PSINET INC. made headlines in the business press last year by using acquisitions to become Japan's number-two ISP for corporate accounts (see Japan-U.S. Business Report No. 350, November 1998, p. 27). Now, the Herndon, Virginia company, which bills itself as the world's first and largest independent commercial ISP, has announced several initiatives designed to provide a complete Internet solution to its Japanese business customers. The starting point of this push is wholly owned PSINETWORKS JAPAN INC.'s recently received Type I license, which will allow the extension of PSINet's facilities-based IP network. Once the Japan-U.S. Cable Network becomes operational in mid-2000, the company, which has capacity on this undersea fiber-optic system, will use its operating authority to provide high-speed communications networking services to customers in Japan and elsewhere in Asia. In the interim, PSINet has committed as much as $265.5 million to build three Internet hosting centers in Japan, each with the capacity to house 5,000 servers. The 43,000-square- foot Tokyo Global Hosting Center is scheduled to open in mid-October. Equipped with its own power-generating system and designed to withstand an earthquake of the same magnitude as the 1995 Great Hanshin Earthquake, the facility will provide large- scale, high-reliability, fully managed services to other carriers and ISPs. Within the next two years, a second Internet hosting center will be built in the Tokyo area as well as one in the Kansai region. Moreover, by the end of September, PSINetworks Japan will introduce an economy service plan to corporate subscribers located within about nine miles of one of its Internet access points. Customers that sign up for this package will pay $3,000 a month, including $1,400, about half the normal charge, for fast (1.5 megabit per second) Internet access and the rest for the use of dedicated lines for other services.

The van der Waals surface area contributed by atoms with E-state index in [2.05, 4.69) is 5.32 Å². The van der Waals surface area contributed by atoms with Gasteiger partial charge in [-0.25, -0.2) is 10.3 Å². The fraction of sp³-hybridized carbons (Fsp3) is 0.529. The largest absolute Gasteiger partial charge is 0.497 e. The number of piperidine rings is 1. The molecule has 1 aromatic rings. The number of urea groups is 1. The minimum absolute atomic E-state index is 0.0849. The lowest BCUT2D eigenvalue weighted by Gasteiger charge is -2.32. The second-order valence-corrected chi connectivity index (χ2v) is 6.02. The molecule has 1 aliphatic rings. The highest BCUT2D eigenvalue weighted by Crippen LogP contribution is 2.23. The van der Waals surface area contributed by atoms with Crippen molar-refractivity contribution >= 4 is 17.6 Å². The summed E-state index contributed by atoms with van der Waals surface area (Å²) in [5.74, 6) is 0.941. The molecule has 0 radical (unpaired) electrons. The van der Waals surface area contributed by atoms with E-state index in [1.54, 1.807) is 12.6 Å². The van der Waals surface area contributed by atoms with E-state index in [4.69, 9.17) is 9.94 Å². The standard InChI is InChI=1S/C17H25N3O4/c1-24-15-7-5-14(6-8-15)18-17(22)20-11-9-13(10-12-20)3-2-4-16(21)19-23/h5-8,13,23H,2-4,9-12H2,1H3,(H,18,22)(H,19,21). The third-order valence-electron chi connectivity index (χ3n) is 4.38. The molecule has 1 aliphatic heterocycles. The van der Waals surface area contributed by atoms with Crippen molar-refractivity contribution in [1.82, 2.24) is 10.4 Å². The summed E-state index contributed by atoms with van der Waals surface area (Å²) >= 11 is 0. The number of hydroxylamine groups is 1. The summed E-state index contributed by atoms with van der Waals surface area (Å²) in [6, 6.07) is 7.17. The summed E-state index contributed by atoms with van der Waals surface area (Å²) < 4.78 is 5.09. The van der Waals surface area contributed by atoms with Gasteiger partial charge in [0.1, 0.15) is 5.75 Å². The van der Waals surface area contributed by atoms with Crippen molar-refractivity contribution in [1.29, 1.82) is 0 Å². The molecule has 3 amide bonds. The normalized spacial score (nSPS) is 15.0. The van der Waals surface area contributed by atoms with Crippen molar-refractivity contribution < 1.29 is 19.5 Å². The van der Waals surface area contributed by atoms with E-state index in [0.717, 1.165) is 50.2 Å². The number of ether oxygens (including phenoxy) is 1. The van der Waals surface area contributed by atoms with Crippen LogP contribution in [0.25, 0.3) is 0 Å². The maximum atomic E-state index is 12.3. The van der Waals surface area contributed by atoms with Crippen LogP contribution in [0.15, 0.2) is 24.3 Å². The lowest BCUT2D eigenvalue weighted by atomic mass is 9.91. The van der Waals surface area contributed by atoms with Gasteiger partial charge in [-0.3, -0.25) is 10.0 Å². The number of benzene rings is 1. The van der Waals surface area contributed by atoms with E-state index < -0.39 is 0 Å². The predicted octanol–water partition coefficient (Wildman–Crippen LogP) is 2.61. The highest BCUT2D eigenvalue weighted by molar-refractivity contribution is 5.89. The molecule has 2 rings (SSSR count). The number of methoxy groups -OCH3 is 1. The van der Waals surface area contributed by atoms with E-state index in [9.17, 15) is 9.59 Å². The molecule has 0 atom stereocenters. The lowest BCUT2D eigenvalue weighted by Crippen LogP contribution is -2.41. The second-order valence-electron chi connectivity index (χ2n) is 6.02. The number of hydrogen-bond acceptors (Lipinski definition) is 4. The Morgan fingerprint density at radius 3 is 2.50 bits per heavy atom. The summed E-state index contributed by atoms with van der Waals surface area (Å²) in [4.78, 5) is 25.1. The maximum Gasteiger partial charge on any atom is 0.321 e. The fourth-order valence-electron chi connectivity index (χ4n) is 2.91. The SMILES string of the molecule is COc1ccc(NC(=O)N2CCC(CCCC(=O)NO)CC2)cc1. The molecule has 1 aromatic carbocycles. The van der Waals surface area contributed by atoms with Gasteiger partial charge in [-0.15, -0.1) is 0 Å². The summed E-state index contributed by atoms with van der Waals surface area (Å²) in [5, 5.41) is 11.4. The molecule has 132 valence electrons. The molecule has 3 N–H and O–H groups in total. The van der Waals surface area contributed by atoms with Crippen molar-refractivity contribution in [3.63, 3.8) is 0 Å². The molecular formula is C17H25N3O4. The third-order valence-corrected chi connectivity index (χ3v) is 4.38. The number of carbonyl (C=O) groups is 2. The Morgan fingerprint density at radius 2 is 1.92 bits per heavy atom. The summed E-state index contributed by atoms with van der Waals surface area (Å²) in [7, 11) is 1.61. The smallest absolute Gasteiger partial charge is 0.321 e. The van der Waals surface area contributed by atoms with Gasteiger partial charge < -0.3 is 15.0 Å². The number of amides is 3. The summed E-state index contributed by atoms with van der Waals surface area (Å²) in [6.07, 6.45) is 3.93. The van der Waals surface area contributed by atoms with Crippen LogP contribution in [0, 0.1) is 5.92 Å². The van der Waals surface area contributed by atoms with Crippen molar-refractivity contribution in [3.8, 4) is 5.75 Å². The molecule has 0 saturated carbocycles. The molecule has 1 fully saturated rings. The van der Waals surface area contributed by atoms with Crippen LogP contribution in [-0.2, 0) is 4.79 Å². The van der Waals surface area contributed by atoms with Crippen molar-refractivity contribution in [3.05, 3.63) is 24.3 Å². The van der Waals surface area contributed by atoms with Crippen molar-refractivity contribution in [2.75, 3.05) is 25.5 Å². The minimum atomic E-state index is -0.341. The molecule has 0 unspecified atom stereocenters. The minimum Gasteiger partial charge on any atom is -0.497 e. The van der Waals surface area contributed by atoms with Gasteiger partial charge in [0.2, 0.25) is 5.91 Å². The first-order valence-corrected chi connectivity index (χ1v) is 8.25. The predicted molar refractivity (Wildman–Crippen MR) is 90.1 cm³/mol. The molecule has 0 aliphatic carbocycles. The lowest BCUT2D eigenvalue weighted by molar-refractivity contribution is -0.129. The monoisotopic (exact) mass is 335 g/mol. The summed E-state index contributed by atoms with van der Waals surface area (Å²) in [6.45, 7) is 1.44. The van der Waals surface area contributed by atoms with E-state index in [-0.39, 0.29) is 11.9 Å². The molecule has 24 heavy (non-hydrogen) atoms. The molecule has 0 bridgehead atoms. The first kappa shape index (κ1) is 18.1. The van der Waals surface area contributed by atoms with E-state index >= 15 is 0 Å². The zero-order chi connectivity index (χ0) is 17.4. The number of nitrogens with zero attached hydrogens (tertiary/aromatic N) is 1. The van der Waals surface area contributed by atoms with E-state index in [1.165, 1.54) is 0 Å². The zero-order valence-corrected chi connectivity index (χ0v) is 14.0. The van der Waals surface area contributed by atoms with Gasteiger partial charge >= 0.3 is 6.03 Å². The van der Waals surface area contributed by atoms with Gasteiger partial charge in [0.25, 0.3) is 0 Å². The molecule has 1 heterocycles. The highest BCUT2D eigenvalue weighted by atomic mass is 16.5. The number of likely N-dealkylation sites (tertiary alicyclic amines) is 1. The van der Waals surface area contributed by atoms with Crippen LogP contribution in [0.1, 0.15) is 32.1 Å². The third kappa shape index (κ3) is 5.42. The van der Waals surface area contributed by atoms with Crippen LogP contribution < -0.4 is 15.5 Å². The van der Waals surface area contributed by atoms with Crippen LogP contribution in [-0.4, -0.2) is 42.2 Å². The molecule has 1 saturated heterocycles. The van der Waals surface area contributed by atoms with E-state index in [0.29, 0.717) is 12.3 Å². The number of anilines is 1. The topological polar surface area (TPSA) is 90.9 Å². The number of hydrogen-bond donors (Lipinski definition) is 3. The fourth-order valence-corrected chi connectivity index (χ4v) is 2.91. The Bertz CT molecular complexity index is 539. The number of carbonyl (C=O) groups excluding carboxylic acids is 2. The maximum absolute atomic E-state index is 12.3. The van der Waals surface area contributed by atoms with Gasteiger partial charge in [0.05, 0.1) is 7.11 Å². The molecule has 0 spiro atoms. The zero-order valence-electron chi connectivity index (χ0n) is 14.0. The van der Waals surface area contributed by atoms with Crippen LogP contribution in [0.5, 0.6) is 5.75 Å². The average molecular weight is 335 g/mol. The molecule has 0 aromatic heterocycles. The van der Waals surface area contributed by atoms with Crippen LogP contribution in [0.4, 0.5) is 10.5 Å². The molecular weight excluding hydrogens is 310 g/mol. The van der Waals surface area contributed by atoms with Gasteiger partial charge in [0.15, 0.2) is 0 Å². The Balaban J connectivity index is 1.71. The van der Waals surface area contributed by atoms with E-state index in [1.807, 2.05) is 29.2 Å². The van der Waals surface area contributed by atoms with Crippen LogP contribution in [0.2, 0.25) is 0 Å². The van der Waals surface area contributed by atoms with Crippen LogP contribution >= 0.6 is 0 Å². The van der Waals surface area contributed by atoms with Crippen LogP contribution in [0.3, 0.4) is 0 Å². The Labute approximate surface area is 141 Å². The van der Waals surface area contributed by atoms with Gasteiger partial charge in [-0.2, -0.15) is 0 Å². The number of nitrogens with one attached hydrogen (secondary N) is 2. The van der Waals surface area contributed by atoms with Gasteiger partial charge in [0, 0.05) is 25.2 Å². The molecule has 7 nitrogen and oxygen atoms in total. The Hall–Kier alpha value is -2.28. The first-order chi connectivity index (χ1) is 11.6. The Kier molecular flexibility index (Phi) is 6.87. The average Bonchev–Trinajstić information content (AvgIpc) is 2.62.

Low-cost, high-speed Internet access finally will be available to homes in Japan, at least those in Tokyo and the surrounding area, in the summer of 2000. This breakthrough will be delivered by an unexpected source: SPEEDNET INC., a company formed by equal owners MICROSOFT CORP., SOFTBANK CORP. and TOKYO ELECTRIC POWER CO., INC. SpeedNet will use TEPCO's fiber-optic electricity transmission network. Subscribers will be linked to this backbone via an antenna-based technology known as a fixed wireless network. SpeedNet will bypass completely NIPPON TELEGRAPH AND TELEPHONE CORP.'s regional telephone network. Since the joint venture will not have to pay the stiff interconnection fees to NTT that are said to have retarded the growth of the Internet in Japan, the new ISP will be able to charge subscribers just a fraction of the $88.50 or so a month that NTT plans to bill for a forthcoming flat-rate Internet service plan. Moreover, SpeedNet customers will have a faster connection: 1 gigabit per second versus the 64-kilobit-per- second access that the communications giant will offer. Microsoft and Softbank are talking about tying up with some of Japan's other nine regional electric utilities to bring inexpensive, fast Internet access to their service areas.